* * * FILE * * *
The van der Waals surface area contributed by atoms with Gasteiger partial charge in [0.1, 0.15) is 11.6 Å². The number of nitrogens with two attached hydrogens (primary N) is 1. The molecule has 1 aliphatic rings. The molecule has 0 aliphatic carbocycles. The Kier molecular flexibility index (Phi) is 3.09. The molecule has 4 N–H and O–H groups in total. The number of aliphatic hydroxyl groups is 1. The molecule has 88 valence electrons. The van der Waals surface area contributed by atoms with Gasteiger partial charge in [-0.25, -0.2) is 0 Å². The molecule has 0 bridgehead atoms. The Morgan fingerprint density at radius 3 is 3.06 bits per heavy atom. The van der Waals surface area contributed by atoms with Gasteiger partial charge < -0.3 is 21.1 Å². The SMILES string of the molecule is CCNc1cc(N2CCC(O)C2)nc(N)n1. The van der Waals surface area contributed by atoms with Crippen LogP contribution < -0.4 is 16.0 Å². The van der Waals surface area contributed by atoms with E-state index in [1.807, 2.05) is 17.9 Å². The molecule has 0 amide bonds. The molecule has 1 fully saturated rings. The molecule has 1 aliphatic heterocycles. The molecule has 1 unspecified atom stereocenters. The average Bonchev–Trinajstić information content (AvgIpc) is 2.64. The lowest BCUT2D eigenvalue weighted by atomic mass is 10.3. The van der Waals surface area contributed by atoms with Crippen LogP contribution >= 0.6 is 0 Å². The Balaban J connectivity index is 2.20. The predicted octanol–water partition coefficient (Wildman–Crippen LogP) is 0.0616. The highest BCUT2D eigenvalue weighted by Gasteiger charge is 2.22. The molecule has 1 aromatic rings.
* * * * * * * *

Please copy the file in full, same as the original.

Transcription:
The van der Waals surface area contributed by atoms with Gasteiger partial charge in [0.1, 0.15) is 11.6 Å². The number of nitrogens with two attached hydrogens (primary N) is 1. The molecule has 1 aliphatic rings. The molecule has 0 aliphatic carbocycles. The Kier molecular flexibility index (Phi) is 3.09. The molecule has 4 N–H and O–H groups in total. The number of aliphatic hydroxyl groups is 1. The molecule has 88 valence electrons. The van der Waals surface area contributed by atoms with Gasteiger partial charge in [-0.25, -0.2) is 0 Å². The molecule has 0 bridgehead atoms. The Morgan fingerprint density at radius 3 is 3.06 bits per heavy atom. The van der Waals surface area contributed by atoms with Gasteiger partial charge < -0.3 is 21.1 Å². The SMILES string of the molecule is CCNc1cc(N2CCC(O)C2)nc(N)n1. The van der Waals surface area contributed by atoms with Crippen LogP contribution < -0.4 is 16.0 Å². The van der Waals surface area contributed by atoms with E-state index in [1.807, 2.05) is 17.9 Å². The molecule has 0 amide bonds. The molecule has 1 fully saturated rings. The molecule has 1 aliphatic heterocycles. The molecule has 1 unspecified atom stereocenters. The average Bonchev–Trinajstić information content (AvgIpc) is 2.64. The lowest BCUT2D eigenvalue weighted by atomic mass is 10.3. The van der Waals surface area contributed by atoms with Crippen LogP contribution >= 0.6 is 0 Å². The Balaban J connectivity index is 2.20. The predicted octanol–water partition coefficient (Wildman–Crippen LogP) is 0.0616. The highest BCUT2D eigenvalue weighted by Gasteiger charge is 2.22. The molecule has 1 aromatic rings.